Algorithmic trading will account for 2.5% of securities trading in China by 2013, up from 0.6% in 2011, according to a new report by financial research firm Celent.
The report noted that stock index futures were currently the most actively traded instrument via algorithms. Conversely, A-shares – Renmembi-denominated securities of mainland China-based companies, only available to mainland citizens and Qualified Foreign Institutional Investors (QFIIs) – had seen only minimal algo penetration.
Celent predicts hedge funds and securities firms were likely to be the main customers for algo trading between now and 2013, with market data services also seeing considerable growth to support algorithmic as well as high-frequency trading.
According to the research house, the development pace and scale of algorithmic trading in the futures market – especially in equities index futures – will far exceed that of the equities market.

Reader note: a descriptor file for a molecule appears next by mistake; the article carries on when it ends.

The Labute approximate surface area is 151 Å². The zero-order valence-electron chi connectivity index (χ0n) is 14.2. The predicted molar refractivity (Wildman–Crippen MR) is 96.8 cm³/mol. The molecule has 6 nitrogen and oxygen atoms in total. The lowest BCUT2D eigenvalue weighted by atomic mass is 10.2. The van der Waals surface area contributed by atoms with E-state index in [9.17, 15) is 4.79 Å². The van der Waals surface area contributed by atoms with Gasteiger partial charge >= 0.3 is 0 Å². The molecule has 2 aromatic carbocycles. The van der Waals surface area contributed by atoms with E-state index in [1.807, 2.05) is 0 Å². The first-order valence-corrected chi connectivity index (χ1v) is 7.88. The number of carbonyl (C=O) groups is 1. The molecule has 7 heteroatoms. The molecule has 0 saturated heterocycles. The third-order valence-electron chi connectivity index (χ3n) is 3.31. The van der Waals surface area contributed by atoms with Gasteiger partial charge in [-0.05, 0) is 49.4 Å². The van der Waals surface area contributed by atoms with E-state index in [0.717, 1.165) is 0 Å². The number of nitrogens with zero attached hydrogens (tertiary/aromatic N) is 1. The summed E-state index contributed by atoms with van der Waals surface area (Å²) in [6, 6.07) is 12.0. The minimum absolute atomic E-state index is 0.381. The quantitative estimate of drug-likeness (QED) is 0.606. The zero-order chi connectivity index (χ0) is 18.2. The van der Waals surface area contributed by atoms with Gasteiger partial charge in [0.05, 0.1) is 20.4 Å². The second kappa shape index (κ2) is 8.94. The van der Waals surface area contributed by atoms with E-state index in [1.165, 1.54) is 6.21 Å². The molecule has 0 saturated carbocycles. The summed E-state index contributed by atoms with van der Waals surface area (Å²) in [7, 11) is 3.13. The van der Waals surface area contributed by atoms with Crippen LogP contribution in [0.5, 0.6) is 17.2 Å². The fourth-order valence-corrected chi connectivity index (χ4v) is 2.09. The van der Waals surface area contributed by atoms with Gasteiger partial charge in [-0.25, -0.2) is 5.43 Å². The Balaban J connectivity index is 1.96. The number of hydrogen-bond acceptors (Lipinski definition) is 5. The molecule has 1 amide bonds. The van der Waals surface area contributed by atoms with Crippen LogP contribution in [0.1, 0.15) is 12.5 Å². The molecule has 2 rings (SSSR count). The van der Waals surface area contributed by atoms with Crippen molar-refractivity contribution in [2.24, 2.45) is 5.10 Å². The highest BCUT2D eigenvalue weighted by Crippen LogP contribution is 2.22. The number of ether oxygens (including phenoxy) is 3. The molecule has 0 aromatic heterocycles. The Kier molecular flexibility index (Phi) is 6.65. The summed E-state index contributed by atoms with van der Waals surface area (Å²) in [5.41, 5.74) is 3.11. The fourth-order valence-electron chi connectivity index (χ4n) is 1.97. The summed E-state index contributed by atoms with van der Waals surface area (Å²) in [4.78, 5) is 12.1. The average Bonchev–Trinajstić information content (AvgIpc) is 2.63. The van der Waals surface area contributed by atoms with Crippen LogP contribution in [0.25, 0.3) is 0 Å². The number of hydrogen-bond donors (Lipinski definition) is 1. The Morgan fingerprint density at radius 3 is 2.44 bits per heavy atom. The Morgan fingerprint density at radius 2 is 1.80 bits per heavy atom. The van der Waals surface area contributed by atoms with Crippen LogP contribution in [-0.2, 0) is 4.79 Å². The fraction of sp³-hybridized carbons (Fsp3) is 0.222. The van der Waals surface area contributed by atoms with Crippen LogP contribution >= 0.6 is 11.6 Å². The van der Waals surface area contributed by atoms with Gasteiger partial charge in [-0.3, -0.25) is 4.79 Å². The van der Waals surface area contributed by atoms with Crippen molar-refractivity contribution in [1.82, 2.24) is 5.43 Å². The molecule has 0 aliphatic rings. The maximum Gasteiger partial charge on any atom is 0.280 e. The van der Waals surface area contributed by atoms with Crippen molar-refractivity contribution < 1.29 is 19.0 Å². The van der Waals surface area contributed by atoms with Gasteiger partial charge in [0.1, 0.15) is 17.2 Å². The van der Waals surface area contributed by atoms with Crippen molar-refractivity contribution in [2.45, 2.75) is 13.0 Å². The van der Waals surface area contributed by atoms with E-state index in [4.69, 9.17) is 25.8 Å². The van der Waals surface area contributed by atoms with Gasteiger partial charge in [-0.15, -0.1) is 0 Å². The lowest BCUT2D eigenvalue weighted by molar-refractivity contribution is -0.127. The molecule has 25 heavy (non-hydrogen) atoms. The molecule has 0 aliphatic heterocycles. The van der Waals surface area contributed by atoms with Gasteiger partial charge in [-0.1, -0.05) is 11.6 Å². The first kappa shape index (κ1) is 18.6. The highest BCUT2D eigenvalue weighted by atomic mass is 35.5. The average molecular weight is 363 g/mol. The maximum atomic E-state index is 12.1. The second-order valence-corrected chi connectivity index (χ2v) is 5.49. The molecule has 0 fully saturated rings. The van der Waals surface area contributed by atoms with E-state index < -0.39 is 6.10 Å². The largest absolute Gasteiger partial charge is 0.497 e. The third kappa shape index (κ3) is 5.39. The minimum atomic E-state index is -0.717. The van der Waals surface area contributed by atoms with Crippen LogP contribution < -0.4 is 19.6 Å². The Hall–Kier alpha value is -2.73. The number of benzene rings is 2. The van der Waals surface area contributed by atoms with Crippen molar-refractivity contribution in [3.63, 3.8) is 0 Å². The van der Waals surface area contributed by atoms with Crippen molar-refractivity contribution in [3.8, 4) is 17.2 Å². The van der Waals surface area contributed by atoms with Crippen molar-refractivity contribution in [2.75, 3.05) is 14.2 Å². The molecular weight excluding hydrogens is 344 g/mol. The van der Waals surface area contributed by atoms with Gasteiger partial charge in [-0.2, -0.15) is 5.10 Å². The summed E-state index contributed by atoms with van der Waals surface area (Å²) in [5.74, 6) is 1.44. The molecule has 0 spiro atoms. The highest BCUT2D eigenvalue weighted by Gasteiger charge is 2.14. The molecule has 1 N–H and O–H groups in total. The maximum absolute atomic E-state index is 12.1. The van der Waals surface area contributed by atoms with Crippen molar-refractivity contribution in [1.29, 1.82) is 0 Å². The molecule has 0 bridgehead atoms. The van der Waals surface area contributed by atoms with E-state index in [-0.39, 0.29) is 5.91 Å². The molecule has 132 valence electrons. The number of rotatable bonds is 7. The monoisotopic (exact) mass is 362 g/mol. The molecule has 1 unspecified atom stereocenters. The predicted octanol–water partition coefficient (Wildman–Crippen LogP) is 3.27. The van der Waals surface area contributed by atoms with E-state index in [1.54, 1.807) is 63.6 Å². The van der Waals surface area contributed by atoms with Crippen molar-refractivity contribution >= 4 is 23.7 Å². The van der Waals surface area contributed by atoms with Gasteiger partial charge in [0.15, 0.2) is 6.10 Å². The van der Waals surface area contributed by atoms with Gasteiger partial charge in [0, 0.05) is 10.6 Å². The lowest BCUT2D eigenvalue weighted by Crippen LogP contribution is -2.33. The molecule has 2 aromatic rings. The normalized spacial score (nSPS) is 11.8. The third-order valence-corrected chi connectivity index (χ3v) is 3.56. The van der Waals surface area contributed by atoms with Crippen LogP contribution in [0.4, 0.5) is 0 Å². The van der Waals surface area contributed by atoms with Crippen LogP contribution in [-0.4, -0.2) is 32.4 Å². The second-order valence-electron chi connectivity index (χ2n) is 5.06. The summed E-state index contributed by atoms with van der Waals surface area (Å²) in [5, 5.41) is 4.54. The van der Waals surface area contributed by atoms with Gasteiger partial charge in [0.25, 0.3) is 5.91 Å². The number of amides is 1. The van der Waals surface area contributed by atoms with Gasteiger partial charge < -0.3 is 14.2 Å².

Citing the activity of trading technology vendors such as Hudson Technologies, SunGard, TradeBlazer, Webstock and Tinysoft, Celent said Chinese firms had begun to develop algo trading systems in collaboration with foreign vendors and financial institutions. Such solutions were often specifically designed to overcome the complexities of trading in China, where the average market impact cost is estimated to be 13 basis points higher than the global average.
In addition, China has a smaller proportion of institutional investors, high price fluctuation in a single day, regulatory restriction on the level of price fluctuation, relatively few market makers, a greater percentage of retail investors, and more data delay, says the report.
“Algorithms used in Europe and the US cannot be directly applied to China,” said Hua Zhang, analyst with Celent’s Asian financial services group and author of the report. “Modifications and localisation are required. The main differences with these markets include order speed, market data speed, and China’s unique trading system.”